HILL v. SUPERIOR COURT IN AND FOR ALAMEDA COUNTY

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District Court of Appeal, First District, Division 2, California.

HILL, Public Administrator, et al. v. SUPERIOR COURT IN AND FOR ALAMEDA COUNTY et al.*

Civ. 11376

Decided: March 16, 1940

Ralph E. Hoyt, Dist. Atty., J. F. Coakley, Chief Asst. Dist. Atty., and Owen Hotle, Jr., Deputy Dist. Atty., all of Oakland, for petitioner. A.J. Woolsey and Walter V. Cairns, both of Oakland, for respondents.

Petitioner seeks a writ of prohibition to restrain the respondent court from entering an order discharging an attachment in an action in which petitioner is plaintiff and H.S. Craig is defendant.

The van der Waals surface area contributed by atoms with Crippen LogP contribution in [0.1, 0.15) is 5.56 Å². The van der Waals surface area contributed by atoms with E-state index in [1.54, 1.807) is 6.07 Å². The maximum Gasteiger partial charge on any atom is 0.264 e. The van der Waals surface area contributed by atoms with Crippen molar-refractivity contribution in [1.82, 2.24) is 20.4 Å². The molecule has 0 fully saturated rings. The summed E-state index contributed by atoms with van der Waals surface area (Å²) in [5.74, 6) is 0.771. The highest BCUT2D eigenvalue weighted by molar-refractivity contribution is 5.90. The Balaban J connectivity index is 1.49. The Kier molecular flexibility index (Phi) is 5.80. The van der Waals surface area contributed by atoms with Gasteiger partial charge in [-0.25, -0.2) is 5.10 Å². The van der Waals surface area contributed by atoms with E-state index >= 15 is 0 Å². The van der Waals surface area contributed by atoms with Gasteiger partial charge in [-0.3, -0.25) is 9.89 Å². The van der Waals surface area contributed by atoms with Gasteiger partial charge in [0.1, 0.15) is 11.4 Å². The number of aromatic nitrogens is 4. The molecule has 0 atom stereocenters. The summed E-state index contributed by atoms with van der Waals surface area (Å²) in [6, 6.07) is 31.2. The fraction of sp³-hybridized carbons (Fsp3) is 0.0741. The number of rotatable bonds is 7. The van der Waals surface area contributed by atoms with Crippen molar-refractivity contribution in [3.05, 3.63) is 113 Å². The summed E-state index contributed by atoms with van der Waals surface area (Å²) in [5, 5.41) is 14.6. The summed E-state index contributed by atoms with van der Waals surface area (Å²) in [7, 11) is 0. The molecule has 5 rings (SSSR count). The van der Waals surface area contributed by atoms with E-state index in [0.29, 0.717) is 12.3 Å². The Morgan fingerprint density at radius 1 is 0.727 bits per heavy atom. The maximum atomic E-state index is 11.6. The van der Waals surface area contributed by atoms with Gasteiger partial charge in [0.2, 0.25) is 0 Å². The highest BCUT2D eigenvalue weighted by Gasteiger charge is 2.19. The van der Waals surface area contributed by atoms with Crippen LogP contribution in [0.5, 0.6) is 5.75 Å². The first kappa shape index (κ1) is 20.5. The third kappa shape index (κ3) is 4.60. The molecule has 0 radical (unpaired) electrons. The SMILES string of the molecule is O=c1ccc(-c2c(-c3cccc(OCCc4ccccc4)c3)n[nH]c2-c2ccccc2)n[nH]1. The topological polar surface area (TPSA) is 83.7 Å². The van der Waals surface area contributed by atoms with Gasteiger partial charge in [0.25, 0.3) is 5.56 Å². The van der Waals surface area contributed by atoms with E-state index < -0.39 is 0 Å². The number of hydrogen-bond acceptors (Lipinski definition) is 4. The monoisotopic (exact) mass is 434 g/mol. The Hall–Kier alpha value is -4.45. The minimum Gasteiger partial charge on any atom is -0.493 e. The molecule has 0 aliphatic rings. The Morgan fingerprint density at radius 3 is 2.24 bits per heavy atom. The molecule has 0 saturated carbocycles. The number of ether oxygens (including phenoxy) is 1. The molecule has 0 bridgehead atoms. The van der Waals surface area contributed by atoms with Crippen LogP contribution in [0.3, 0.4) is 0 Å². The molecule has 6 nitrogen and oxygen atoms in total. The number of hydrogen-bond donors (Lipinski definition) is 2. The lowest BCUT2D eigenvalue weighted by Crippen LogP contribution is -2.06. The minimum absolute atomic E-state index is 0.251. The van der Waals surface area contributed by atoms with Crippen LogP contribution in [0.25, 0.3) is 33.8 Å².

There is no dispute concerning the essential facts. Said H.S. Craig was appointed in 1935 as the executor of the last will and testament of W.F. Gibbard, deceased, and continued to act as such until his letters testamentary were revoked on December 4, 1939. Petitioner was thereupon appointed as special administrator and was later appointed as administrator with the will annexed of the estate of said deceased. On December 7, 1939, petitioner instituted the above-mentioned action against defendant H.S. Craig, being action numbered 155937 in the files of the superior court in the county of Alameda. On December 11, 1939, said H.S. Craig filed his account in the probate proceeding and the matter of the settlement of said account is still pending and undetermined. The petition shows that said action, instituted by petitioner against said H.S. Craig, was one in which the complaint alleged “a cause of action in tort for damages for the conversion of the assets of the estate, a cause of action in assumpsit for money had and received for the use and benefit of the estate, and a cause of action for an accounting”. Upon the filing of said action, plaintiff caused a writ of attachment to be issued and levied. On December 28, 1939, a motion was made to discharge said attachment upon the ground that the action was prematurely brought and that no cause of action existed or could exist until the account of said H.S. Craig has been settled by the probate court. A hearing was had and the matter was continued for further hearing, the trial court indicating its intention to grant said motion at the following hearing. Thereupon this proceeding was commenced.